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ARS Home » Pacific West Area » Davis, California » Crops Pathology and Genetics Research » Research » Publications at this Location » Publication #339521

Research Project: Sustainable Vineyard Production Systems

Location: Crops Pathology and Genetics Research

Title: A method to detect and quantify Eutypa lata and Diplodia seriata/intermedia complex DNA in grapevine pruning wounds

Author
item Pouzoulet, Jerome - University Of California
item Rolshausen, Philippe - University Of California
item Schiavon, Marco - University Of California
item Bol, Sebastian - University Of California
item Travadon, Renaud - University Of California
item Lawrence, Daniel - University Of California
item Baumgartner, Kendra
item Ashworth, Vanessa - University Of California
item Comont, Gwenaelle - Institut National De La Recherche Agronomique (INRA)
item Corio-costet, Marie-france - Institut National De La Recherche Agronomique (INRA)
item Pierron, Romain - University Of Toulouse
item Besson, Xavier - Lvvd- Loire Vini Viti Distribution
item Jacques, Alban - University Of Toulouse

Submitted to: Plant Disease
Publication Type: Peer Reviewed Journal
Publication Acceptance Date: 5/7/2017
Publication Date: 9/7/2017
Citation: Pouzoulet, J., Rolshausen, P.E., Schiavon, M., Bol, S., Travadon, R., Lawrence, D.P., Baumgartner, K., Ashworth, V., Comont, G., Corio-Costet, M., Pierron, R.J., Besson, X., Jacques, A. 2017. A method to detect and quantify Eutypa lata and Diplodia seriata/intermedia complex DNA in grapevine pruning wounds. Plant Disease. 101(8):1470-1480. https://doi.org/10.1094/PDIS-03-17-0362-RE.
DOI: https://doi.org/10.1094/PDIS-03-17-0362-RE

Interpretive Summary: Trunk diseases Botryosphaeria dieback and Eutypa dieback limit the sustainability of vineyards worldwide. They are each caused by several fungi belonging to the families Botryosphaeriaceae and Diatrypaceae, respectively, with the species Diplodia seriata and Eutypa lata being two of the most common and widespread species associated with these trunk diseases. We designed two sets of molecular markers for detection of these fungi, using a method known as quantitative real-time PCR (qPCR). We validated our technique on grapevines both naturally and artificially infected with Diplodia seriata and Eutypa lata. Experimental grapevines were located in two Counties of Northern California where the incidence of both pathogens was previously reported. While our assay was specific to E. lata, among other related Diatrypaceae species that cause Eutypa dieback, it could not discriminate Diplodia seriata from Diplodia intermedia, a closely related species in the Botryosphaeriaceae. In comparing our molecular assay to the traditional method of culturing the fungi, we detected more E. lata infections by qPCR (65%) than by culturing (< 5%). For Diplodia seriata, there were low detection rates regardless of the method (5% and 0% by qPCR and culturing, respectively), which is consistent with other studies demonstrating its weak pathogenic capacity. Our assay provides researchers with a more accurate means of evaluating fungicides and other approaches to managing trunk diseases, and will benefit diagnostic labs in the detection of trunk diseases.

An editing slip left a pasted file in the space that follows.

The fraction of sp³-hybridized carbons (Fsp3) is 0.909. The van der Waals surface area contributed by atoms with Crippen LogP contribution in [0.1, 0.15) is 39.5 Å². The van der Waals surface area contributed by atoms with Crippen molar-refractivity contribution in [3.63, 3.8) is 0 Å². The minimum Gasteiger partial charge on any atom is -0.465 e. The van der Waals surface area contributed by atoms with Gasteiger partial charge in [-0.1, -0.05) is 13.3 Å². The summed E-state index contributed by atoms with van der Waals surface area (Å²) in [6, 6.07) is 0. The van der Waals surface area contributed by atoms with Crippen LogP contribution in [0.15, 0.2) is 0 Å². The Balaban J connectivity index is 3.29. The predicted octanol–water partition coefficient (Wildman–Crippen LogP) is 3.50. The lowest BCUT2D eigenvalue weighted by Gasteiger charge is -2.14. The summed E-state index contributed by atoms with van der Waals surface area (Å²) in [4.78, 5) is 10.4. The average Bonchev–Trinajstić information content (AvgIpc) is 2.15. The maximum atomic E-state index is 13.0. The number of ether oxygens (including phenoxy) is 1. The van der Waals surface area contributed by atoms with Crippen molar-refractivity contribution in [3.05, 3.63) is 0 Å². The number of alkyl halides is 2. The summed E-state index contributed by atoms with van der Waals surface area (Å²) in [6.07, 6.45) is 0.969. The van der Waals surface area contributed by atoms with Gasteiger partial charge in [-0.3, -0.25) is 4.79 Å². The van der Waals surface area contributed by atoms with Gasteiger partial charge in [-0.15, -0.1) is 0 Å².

Technical Abstract: Trunk diseases are factors that limit sustainability of vineyards worldwide. Bot canker and Eutypa dieback are caused by several fungi belonging to the Botryosphaericeae and Diatrypaceae, respectively with Diplodia seriata and Eutypa lata being two of the most common species. Previous information indicated that traditional isolation method used to detect these pathogens from plant samples could under-estimate their incidence levels. In the present study, we designed two sets of primers that target the ß-tubulin gene and that are amenable for quantitative real-time PCR (qPCR) Sybr-Green assays for the detection and quantification of Diplodia seriata (DseQF/R) and Eutypa lata (ElQF/R) DNA. While the interspecific diversity across ß-tubulin sequences allowed the design of a species-specific assay for E.lata, our assay could not discriminate Diplodia seriata from Diplodia intermedia. We validated our technique on grapevine spur samples naturally and artificially infected with Diplodia seriata and Eutypa lata during the dormant season. Experimental grapevines were located in two Counties of Northern California where the incidence of both pathogens was previously reported. The qPCR assays revealed that a high frequency of pruning wound infections (65%) was achieved naturally by Eutypa lata, while low infection frequency (less than 5%) was observed using the re-isolation method. For Diplodia seriata, low (5%) to no natural infection frequencies were observed by the qPCR and the re-isolation method respectively. These results also provided evidence that our qPCR detection methods were more sensitive to assess the incidence of E. lata and D. seriata in plant samples, than traditional isolation techniques. Benefits of molecular methods for the detection of canker pathogens in the field under natural conditions are discussed.